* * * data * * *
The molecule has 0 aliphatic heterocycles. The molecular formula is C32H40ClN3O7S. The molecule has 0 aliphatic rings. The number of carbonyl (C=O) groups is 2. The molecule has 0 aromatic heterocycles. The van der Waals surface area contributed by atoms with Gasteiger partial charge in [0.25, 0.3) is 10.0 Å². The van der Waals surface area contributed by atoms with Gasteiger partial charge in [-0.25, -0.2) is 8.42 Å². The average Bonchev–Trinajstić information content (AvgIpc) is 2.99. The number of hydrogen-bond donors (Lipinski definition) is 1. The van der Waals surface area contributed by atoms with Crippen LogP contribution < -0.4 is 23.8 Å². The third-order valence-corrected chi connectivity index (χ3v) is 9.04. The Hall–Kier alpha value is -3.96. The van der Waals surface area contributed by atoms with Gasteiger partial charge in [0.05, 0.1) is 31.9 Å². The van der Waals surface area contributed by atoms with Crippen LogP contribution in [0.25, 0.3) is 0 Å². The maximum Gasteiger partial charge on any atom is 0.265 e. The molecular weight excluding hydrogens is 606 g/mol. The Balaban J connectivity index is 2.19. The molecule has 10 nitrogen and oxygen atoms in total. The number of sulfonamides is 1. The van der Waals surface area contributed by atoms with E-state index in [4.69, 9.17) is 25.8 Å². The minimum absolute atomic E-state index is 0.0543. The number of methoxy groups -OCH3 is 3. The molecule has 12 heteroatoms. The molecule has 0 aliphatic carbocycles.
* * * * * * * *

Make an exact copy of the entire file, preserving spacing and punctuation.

The molecule has 0 aliphatic heterocycles. The molecular formula is C32H40ClN3O7S. The molecule has 0 aliphatic rings. The number of carbonyl (C=O) groups is 2. The molecule has 0 aromatic heterocycles. The van der Waals surface area contributed by atoms with Gasteiger partial charge in [0.25, 0.3) is 10.0 Å². The van der Waals surface area contributed by atoms with Gasteiger partial charge in [-0.25, -0.2) is 8.42 Å². The average Bonchev–Trinajstić information content (AvgIpc) is 2.99. The number of hydrogen-bond donors (Lipinski definition) is 1. The van der Waals surface area contributed by atoms with Crippen LogP contribution < -0.4 is 23.8 Å². The third-order valence-corrected chi connectivity index (χ3v) is 9.04. The Hall–Kier alpha value is -3.96. The van der Waals surface area contributed by atoms with Gasteiger partial charge in [0.05, 0.1) is 31.9 Å². The van der Waals surface area contributed by atoms with Crippen LogP contribution in [0.25, 0.3) is 0 Å². The maximum Gasteiger partial charge on any atom is 0.265 e. The molecular weight excluding hydrogens is 606 g/mol. The Balaban J connectivity index is 2.19. The molecule has 10 nitrogen and oxygen atoms in total. The number of sulfonamides is 1. The van der Waals surface area contributed by atoms with E-state index in [4.69, 9.17) is 25.8 Å². The minimum absolute atomic E-state index is 0.0543. The number of methoxy groups -OCH3 is 3. The molecule has 12 heteroatoms. The molecule has 0 aliphatic carbocycles.